To celebrate or not to celebrate

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_ By Rahima

Every year since 2013 the first Sunday of December is celebrated as Ekta Day or more commonly known as Sindhi Cultural Day.

The Ekta (Unity) day is observed to display solidarity among the Sindhi-speaking masses and the event is celebrated not only in major cities like Karachi, but throughout Sindh. The first Sindhi Cultural day was celebrated on December 6, 2009 (affectionately called ‘Sindhi Topi Day’) as a response to the comments made by anchorman Dr. Shahid Masood who criticized the then President Asif Ali Zardari for wearing a Sindhi cap on his foreign tours.

In 2013 the day was celebrated by local media and prominent political parties, and since then the province has celebrated this day with zeal to highlight the diversity of this historic culture.
For 2016, as in previous years, we saw people celebrate the day in their own fun ways – the most prominent one of which was the US Consulate’s video where American diplomats attempted to master basic Sindhi sentences.

We also saw celebrities join the festivities.

Notably, Saif Samejo of ‘The Sketches band’ and the brains behind Lahooti Live sessions also posted pictures of the celebration from Karachi.

He also took pride in his ancestry and culture saying, “Sindhi people belong to different religions, castes, languages …Sindh is the symbol of love, humanity, celebrations.”

The Sindhi culture transcends boundaries and generations, and for many people the purpose of Sindhi Cultural day is to celebrate the vibrant and centuries old heritage of the province, the diversity of its people and embrace our differences while also rejoicing in what we share.

 

Many people however have some issues with this annual event. Bushra Joyo, a prominent blogger called out the festivities saying, “I am proud to be a Sindhi and I love celebrating cultures but I refuse the norm of celebration where people only dress up to dance on roads randomly. If you want to celebrate any culture organize parades, theatre, music & film festivals…”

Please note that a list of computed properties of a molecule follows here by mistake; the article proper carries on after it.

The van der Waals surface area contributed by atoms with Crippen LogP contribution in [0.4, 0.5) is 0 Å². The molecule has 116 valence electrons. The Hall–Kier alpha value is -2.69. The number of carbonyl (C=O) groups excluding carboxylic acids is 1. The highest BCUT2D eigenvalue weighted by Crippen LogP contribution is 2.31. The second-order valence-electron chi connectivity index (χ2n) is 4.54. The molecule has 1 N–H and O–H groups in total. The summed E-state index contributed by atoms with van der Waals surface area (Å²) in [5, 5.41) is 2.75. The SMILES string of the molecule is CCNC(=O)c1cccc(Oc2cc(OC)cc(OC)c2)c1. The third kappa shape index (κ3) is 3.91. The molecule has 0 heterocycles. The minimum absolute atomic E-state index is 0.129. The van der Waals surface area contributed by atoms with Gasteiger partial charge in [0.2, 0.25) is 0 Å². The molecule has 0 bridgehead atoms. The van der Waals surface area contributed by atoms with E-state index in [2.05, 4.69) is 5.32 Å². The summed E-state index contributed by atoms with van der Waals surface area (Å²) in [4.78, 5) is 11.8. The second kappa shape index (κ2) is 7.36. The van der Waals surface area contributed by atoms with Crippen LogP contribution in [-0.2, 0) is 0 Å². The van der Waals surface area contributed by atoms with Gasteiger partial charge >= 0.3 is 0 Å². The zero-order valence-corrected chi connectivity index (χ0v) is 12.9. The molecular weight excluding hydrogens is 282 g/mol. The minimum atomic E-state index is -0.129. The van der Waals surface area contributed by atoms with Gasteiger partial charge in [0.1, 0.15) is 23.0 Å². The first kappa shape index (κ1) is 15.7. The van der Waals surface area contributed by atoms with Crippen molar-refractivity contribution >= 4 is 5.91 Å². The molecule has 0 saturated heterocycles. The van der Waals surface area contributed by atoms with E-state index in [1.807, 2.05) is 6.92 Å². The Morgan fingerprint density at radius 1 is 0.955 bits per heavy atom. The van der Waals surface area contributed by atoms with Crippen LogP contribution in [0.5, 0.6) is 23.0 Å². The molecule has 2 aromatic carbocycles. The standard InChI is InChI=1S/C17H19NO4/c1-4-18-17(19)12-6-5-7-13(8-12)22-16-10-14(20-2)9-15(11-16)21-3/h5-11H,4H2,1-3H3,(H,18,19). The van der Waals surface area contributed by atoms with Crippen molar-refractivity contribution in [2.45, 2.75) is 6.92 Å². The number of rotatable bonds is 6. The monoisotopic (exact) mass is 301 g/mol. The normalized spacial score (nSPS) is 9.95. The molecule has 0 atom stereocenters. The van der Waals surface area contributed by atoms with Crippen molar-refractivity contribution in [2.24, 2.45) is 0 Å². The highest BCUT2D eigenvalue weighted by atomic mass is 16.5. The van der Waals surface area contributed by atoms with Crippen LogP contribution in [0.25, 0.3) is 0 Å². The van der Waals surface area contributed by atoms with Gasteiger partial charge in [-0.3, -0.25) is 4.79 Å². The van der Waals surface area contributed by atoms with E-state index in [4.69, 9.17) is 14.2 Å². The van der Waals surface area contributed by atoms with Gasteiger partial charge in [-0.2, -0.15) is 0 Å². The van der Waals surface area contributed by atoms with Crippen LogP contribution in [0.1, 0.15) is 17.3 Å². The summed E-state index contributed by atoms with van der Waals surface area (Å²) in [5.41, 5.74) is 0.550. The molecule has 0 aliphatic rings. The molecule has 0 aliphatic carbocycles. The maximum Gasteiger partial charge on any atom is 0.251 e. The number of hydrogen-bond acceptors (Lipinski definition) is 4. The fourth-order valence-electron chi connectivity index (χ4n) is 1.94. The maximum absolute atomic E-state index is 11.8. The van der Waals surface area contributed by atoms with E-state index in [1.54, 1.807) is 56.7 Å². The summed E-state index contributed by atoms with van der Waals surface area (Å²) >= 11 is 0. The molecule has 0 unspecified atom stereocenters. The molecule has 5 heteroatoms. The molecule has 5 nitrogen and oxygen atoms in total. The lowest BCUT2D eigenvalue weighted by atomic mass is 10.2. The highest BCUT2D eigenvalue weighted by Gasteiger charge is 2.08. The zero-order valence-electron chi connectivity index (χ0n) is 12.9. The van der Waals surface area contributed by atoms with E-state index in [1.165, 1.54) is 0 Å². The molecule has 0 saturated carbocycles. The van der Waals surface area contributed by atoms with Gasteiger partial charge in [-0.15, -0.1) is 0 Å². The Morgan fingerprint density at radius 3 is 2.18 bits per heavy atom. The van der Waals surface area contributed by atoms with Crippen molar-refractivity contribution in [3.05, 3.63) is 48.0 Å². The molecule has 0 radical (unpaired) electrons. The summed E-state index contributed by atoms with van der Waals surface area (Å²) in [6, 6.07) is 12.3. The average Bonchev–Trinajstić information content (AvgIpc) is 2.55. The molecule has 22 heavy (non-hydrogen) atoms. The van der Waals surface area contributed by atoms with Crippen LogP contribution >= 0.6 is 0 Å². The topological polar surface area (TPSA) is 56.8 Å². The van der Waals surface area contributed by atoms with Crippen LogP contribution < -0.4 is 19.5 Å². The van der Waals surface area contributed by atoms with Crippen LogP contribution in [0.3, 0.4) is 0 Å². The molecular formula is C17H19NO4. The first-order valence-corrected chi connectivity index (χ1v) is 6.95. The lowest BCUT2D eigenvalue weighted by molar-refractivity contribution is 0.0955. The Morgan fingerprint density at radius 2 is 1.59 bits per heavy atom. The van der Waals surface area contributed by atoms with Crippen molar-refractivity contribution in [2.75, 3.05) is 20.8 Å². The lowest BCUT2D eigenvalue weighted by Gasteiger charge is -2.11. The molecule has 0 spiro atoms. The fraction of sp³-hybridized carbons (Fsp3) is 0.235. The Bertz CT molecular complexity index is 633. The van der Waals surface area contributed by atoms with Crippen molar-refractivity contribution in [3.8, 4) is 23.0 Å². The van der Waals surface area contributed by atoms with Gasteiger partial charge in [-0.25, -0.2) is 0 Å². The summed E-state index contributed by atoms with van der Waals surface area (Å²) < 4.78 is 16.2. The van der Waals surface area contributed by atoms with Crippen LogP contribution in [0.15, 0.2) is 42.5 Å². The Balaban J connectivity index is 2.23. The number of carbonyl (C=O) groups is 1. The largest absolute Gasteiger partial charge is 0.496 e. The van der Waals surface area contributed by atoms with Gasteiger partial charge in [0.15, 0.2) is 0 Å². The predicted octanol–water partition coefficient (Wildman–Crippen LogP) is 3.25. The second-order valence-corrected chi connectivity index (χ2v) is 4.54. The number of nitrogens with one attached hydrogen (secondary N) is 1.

She brings up an interesting question about whether loud music and street dances actually help in cultural preservation.

Some also pointed out how the culture of Sindh is more than just the ajrak (the traditional cloth) and topi (hat) and confining it to those two objects demeans the culture itself

It also reminds one of just how much of a practical issue such revelries can be.

In a metropolitan city like Karachi, the celebrations have been known to cause traffic jams as hoards of people gather on the roads to take part in festivities.

 

So while many around the world celebrated the culture and embraced diversity

One wonders whether the purpose of Sindhi Cultural Day is being fulfilled – is there a better more organized way to celebrate? Does dancing on streets while wearing an ajrak and topi achieve something? Or does it just intimidate and confuse those who don’t identify themselves as Sindhi (even while living in Sindh – case in point the author) because they believe that said culture doesn’t include them?

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